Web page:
"This way," she added to the little person in the pale blue, which suited well her very dark hair, blue eyes, and rose-touched cheeks.
KITTY SPEAKS HER MIND AGAIN
A moment later they stood inside Shiel Crozier's room. The first glance his wife gave took in the walls, the table, the bureau, and the desk which contained her own unopened letter. She was looking for a photograph of herself.
There was none in the room, and an arid look came into her face. The glance and its sequel did not escape Kitty's notice. She knew well--as who would not?--what Mona Crozier was hoping to see, and she was human enough to feel a kind of satisfaction in the wife's chagrin and disappointment; for the unopened letter in the baize-covered desk which she had read was sufficient warrant for a punishment and penalty due the little lady, and not the less because it was so long delayed. Had not Shiel Crozier had his draught of bitter herbs to drink over the past five years?
Moreover, Kitty was sure beyond any doubt at all that Shiel Crozier's wife, when she wrote the letter, did not love her husband, or at least did not love him in the right or true way. She loved him only so far as her then selfish nature permitted her to do; only in so far as the pride of money which she had, and her husband had not, did not prevent; only in so far as the nature of a tyrant could love--though the tyranny was pink and white and sweetly perfumed and had the lure of youth. In her primitive way Kitty had intuitively apprehended the main truth, and that was enough to justify her in contributing to Mona Crozier's punishment.
Kitty's perceptions were true. At the start, Mona was in nature proportionate to her size; and when she married she had not loved Crozier as he had loved her. Maybe that was why--though he may not have admitted it to himself--he could not bear to be beholden to her when his ruin came. Love makes all things possible, and there is no humiliation in taking from one who loves and is loved, that uncapitalised and communal partnership which is not of the earth earthy. Perhaps that was why, though Shiel loved her, he had had a bitterness which galled his soul; why he had a determination to win sufficient wealth to make himself independent of her. Down at the bottom of his chivalrous Irish heart he had learned the truth, that to be dependent on her would beget in her contempt for him, and he would be only her paid paramour and not her husband in the true sense. Quixotic he had been, but under his quixotism there was at least the shadow of a great tragical fact, and it had made him a matrimonial deserter. Whether tragedy or comedy would emerge was all on the knees of the gods.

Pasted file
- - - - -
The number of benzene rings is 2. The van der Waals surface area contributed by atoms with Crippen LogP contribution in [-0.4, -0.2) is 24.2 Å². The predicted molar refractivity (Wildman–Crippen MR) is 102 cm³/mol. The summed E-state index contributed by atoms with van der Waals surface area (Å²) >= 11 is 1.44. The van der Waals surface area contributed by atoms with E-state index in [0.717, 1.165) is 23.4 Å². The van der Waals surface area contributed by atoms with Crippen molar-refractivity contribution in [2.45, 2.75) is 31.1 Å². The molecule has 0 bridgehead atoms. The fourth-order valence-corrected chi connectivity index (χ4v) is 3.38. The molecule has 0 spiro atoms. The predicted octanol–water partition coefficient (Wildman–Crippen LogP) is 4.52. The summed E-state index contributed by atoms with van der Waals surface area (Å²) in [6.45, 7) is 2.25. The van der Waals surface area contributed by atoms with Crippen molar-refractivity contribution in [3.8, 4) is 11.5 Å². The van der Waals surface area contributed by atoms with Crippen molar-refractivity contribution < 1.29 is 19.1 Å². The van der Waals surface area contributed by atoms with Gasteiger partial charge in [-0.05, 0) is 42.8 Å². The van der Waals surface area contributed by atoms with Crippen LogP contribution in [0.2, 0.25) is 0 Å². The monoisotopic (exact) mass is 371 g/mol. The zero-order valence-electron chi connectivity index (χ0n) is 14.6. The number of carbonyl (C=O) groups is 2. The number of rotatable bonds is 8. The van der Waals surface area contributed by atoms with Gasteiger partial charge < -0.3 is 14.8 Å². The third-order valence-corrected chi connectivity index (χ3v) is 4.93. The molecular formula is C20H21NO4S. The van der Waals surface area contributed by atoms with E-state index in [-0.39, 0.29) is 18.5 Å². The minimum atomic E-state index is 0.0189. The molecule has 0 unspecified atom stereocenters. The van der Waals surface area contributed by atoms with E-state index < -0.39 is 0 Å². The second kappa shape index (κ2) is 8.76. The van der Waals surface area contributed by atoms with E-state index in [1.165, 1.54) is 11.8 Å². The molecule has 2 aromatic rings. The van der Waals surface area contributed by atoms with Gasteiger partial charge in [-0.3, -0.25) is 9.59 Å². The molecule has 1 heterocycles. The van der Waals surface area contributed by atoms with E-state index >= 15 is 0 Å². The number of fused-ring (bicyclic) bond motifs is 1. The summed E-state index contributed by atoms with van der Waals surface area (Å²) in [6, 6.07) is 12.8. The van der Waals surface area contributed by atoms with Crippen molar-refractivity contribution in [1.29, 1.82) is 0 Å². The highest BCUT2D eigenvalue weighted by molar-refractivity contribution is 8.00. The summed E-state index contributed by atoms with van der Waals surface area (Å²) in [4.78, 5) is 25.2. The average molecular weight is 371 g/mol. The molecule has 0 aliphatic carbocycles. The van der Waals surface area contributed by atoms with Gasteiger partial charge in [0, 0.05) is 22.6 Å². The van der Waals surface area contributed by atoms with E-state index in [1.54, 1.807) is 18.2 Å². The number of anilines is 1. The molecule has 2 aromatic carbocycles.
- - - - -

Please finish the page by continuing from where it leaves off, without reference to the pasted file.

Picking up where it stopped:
"It's a nice room, isn't it?" asked Kitty when there had passed from Mona Crozier's eyes the glaze or mist--not of tears, but stupefaction-- which had followed her inspection of the walls, the bureau, the table, and the desk.
"Most comfortable, and so very clean--quite spotless," the wife answered admiringly, and yet drearily. It made her feel humiliated that her man could live this narrow life of one room without despair, with sufficient resistance to the lure of her hundred and fifty thousand pounds and her own delicate and charming person. Here, it would seem, he was content. One easy-chair, made out of a barrel, a couch, a bed--a very narrow bed, like a soldier's, a bed for himself alone--a small table, a shelf on the wall with a dozen books, a little table, a bureau, and an old-fashioned, sloping-topped, shallow desk covered with green baize, on high legs, so that like a soldier too he could stand as he wrote (Crozier had made that high stand for the desk himself). That was what the room conveyed to her--the spirit of the soldier, bare, clean, strong, sparse: a workshop and a chamber of sleep in one, like the tent of an officer on the march. After the feeling had come to her, to heighten the sensation she espied a little card hung under the small mirror on the wall. There was writing on it, and going nearer, she saw in red pencil the words, "Courage, soldier!"
These were the words which Kitty was so fond of using, and the girl had a thrill of triumph now as she saw the woman from whom Crozier had fled looking at the card. She herself had come and looked at it many times since Crozier had gone, for he had only put it there just before he left on his last expedition to Aspen Vale to carry through his deal. It had brought a great joy to Kitty's heart. It had made her feel that she had some share in his life; that, in a way, she had helped him on the march, the vivandiere who carried the water-bag which would give him drink when parched, battle-worn, or wounded.
Mona Crozier turned away from the card, sadly reflecting that nothing in the room recalled herself; that she was not here in the very core of his life in even the smallest way. Yet this girl, this sunny creature with the call of youth and passion in her eyes, this Ruth of the wheat-fields, came and went here as though she was a part of it. She did this and that for him, and she was no doubt on such terms of intimacy with him that they were really part of each other's life in a scheme of domesticity unlike any boarding-house organization she had ever known. Here in